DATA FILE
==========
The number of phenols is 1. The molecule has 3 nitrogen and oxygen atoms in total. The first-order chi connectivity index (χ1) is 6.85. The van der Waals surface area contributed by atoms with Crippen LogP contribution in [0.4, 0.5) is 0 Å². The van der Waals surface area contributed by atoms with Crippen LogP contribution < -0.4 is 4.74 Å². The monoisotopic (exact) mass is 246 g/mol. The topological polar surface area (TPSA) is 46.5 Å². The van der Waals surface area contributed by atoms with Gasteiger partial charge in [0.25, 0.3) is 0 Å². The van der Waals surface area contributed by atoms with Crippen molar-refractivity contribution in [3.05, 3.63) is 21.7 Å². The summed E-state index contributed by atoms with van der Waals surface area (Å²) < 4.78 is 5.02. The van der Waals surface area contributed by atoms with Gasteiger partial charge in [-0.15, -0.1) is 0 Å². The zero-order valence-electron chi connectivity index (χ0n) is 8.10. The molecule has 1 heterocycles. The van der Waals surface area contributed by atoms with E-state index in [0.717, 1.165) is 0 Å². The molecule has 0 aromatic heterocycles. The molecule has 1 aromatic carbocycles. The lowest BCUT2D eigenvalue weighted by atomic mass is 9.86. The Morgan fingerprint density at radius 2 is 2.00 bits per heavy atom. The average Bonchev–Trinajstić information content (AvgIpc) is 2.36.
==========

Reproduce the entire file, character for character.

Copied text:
The number of phenols is 1. The molecule has 3 nitrogen and oxygen atoms in total. The first-order chi connectivity index (χ1) is 6.85. The van der Waals surface area contributed by atoms with Crippen LogP contribution in [0.4, 0.5) is 0 Å². The van der Waals surface area contributed by atoms with Crippen LogP contribution < -0.4 is 4.74 Å². The monoisotopic (exact) mass is 246 g/mol. The topological polar surface area (TPSA) is 46.5 Å². The van der Waals surface area contributed by atoms with Gasteiger partial charge in [0.25, 0.3) is 0 Å². The van der Waals surface area contributed by atoms with Crippen molar-refractivity contribution in [3.05, 3.63) is 21.7 Å². The summed E-state index contributed by atoms with van der Waals surface area (Å²) < 4.78 is 5.02. The van der Waals surface area contributed by atoms with Gasteiger partial charge in [-0.15, -0.1) is 0 Å². The zero-order valence-electron chi connectivity index (χ0n) is 8.10. The molecule has 1 heterocycles. The van der Waals surface area contributed by atoms with E-state index in [0.717, 1.165) is 0 Å². The molecule has 0 aromatic heterocycles. The molecule has 1 aromatic carbocycles. The lowest BCUT2D eigenvalue weighted by atomic mass is 9.86. The Morgan fingerprint density at radius 2 is 2.00 bits per heavy atom. The average Bonchev–Trinajstić information content (AvgIpc) is 2.36.